The inner world of Razor. Part 1 – Recursive Ping Pong

Original author: VibrantCode
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This is the first article about the new ASP.NET parser - Razor. On which we worked long enough, and I would like to tell readers how it works.

The Razor parser is very different from the existing ASPX parser. In fact, the ASPX parser, almost entirely, is built on regular expressions, because the syntax is simple enough to parse. The Razor parser is divided into three components:
  1. A markup parser that has a basic understanding of HTML syntax.
  2. A parser for a code that has a basic representation of C # or VB.
  3. And the main “conductor” who knows how to connect two parsers together.

When I say “basic presentation” I mean the basics, we are not talking about a completely independent C # and HTML parser. In our team, we joke, calling them “Markup identifier” and “Code interpreter” :) In

total, three “actors” play on the Razor scene: the kernel parser, the markup parser, and the code parser. All three work together to parse a Razor document. Now, let's take a Razor file and give a complete overview of the parsing procedure using the actors data. We will use the following example:



So, let's start from above. In fact, the Razor parser is in one of the states at any moment of parsing: parsing the markup of a document, parsing the markup of a block, or parsing a block of code. The first two are processed by the markup parser, and the last by the code parser. When the kernel parser is launched for the first time, it calls the markup parser and asks it to parse the markup of the document and return the result. Now the parser is parsing the markup of the document. In this state, he simply searches for the “@” symbol, he doesn’t care what tags he comes across and everything about HTML, the main goal is “@”. When he found @, he decides - is it switching to a code or email address? This solution is based on the characters before and after @, checking the email address for validity. This is just a standard procedure, there is a sequence of checks,

In this case, when we see the first “@” character, it is preceded by a space, which is not valid for the email address. So we know for sure that we need to switch to code mode. The markup parser calls the code parser inside and asks to parse the code block. A block, in the definition of a Razor parser, is basically a single piece of code or markup with a clear start and end. So “foreach” in our case is an example of a block of code. It starts with the character “f” and ends with “}”. The code parser knows enough about C # to understand this, so it starts parsing the code. The code parser does some simple tracking of C # statements, so when it gets to “
  • ”, Then it understands that the tag is at the beginning of the C # expression. “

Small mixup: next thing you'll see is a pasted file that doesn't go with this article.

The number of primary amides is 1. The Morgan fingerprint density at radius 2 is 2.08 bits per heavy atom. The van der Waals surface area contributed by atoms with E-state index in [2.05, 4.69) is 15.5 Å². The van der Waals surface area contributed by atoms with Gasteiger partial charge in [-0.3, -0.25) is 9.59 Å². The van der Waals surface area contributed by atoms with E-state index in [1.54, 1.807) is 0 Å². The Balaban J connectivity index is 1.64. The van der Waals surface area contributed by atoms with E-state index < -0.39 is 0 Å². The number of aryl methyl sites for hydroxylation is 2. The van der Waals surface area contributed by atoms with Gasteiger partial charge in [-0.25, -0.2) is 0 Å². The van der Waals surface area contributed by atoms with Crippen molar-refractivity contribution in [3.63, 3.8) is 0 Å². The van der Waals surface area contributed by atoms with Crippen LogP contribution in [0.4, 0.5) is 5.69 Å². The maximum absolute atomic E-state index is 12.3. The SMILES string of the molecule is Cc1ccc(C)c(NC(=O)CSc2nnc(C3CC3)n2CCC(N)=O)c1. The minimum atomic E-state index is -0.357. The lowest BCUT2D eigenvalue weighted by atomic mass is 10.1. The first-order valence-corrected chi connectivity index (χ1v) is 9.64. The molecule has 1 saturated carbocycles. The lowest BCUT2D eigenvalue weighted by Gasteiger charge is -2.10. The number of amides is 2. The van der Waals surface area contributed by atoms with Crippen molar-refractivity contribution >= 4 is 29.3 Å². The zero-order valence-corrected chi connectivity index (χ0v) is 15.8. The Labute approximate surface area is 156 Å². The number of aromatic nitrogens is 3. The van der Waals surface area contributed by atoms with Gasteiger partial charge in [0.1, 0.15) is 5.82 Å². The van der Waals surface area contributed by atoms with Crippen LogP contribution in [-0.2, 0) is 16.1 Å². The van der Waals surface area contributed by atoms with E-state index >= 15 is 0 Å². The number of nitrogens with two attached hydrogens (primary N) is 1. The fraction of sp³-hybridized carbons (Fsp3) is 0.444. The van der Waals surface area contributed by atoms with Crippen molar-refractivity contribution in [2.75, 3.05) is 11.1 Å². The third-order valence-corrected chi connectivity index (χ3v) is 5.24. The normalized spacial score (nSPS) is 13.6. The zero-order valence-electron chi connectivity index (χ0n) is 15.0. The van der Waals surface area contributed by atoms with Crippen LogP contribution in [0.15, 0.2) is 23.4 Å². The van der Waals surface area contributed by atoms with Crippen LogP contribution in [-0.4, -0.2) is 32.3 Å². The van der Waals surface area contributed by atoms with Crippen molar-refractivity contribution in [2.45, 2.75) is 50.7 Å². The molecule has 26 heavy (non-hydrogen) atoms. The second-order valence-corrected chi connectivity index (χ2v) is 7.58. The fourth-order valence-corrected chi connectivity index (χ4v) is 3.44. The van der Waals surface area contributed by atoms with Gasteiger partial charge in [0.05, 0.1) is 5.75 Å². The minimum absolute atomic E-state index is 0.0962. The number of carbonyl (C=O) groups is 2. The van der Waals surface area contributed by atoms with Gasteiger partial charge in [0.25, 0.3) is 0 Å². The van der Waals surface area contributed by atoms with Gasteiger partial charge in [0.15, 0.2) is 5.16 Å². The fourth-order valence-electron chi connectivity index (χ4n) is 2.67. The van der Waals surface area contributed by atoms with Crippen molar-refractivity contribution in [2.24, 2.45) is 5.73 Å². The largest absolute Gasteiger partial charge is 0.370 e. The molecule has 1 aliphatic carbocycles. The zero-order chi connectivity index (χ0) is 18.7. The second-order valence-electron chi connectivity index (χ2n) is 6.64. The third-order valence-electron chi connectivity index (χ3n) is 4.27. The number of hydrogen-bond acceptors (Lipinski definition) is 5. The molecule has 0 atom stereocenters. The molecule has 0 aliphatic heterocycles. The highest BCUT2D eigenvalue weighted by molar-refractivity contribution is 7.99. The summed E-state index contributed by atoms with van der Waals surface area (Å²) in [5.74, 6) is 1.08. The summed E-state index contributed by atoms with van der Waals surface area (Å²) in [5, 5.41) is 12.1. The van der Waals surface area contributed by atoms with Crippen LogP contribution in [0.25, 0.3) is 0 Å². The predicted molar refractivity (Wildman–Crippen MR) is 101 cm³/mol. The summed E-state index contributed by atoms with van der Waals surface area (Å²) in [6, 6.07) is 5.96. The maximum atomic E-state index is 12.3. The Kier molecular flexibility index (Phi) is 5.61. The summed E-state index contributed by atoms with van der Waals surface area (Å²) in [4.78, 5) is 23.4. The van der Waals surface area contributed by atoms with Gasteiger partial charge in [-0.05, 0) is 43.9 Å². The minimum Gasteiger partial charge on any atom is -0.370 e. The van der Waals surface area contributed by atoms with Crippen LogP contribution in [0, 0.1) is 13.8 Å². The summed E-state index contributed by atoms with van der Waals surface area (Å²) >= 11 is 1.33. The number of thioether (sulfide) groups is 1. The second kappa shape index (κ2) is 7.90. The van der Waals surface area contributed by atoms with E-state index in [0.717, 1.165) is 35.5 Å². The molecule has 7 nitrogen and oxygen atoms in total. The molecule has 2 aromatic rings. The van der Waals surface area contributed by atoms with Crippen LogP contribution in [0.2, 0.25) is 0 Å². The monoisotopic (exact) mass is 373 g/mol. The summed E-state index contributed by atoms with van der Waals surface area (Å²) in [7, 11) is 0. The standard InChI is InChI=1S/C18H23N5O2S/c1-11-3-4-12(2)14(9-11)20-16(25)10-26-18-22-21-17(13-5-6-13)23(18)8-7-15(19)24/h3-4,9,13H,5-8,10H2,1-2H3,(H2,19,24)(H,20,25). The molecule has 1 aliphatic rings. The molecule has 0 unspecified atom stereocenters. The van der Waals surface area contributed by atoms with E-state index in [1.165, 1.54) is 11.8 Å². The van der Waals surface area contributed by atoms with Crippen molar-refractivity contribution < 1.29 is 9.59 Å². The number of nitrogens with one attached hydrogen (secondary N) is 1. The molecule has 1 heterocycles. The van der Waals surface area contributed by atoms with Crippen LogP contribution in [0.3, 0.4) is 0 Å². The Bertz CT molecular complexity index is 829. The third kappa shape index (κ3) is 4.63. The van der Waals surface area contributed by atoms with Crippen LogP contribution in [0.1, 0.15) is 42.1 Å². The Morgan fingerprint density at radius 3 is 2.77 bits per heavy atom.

• ”Cannot be placed at the beginning of a C # expression, so the code parser knows that the markup block starts from this point. Therefore, it returns to the markup parser call in order to parse the HTML block. This creates a kind of recursive ping-pong between code and markup parsers. We started with the markup, then we called the code inside, then the markup again, and so on, until we got the result of the whole chain of calls:



    (Of course, I excluded many auxiliary methods from the list :).

    This sheds light on the fundamental difference between ASPX and Razor. In aspx files, you can think of code and markup as two parallel threads. You write the markup, then jump over and write the code, then come back and write the markup, etc. Razor same files as a tree. You write the markup, then put the code in it, then put the markup in the code, etc.

    So we just called the markup parser to parse the markup block, the block starts with “
  • ”And ends with“
  • " Until we find “”, we decide that the markup block is finished. So if you have a “}” somewhere inside “
  • ”He will not complete the“ foreach ”since we have not advanced far enough up the stack.

    During parsing “
  • ”, The markup parser sees a lot of“ @ ”characters, which implies many calls to the code parser. Thus, the call stack grows:



    I will delve into the details of processing blocks later, because the process is a bit complicated, as a result, we ended up with these blocks with codes and returned to the block “
  • " Next, we see “
  • ”, So that we complete this block and return to the“ foreach ”block. “}” Closes the block, so now we are again at the top of the stack, the markup document. After that, we read until we reach the end of the file, finding no more “@” characters. And voila! We parsed this file! "

    I hope the general structure of the parsing algorithm is clear. The main thing is to stop thinking that the code parser and markup work in separate threads, and instead the constructions are located in one another. I’ll hint, we got inspiration from PowerShell;).

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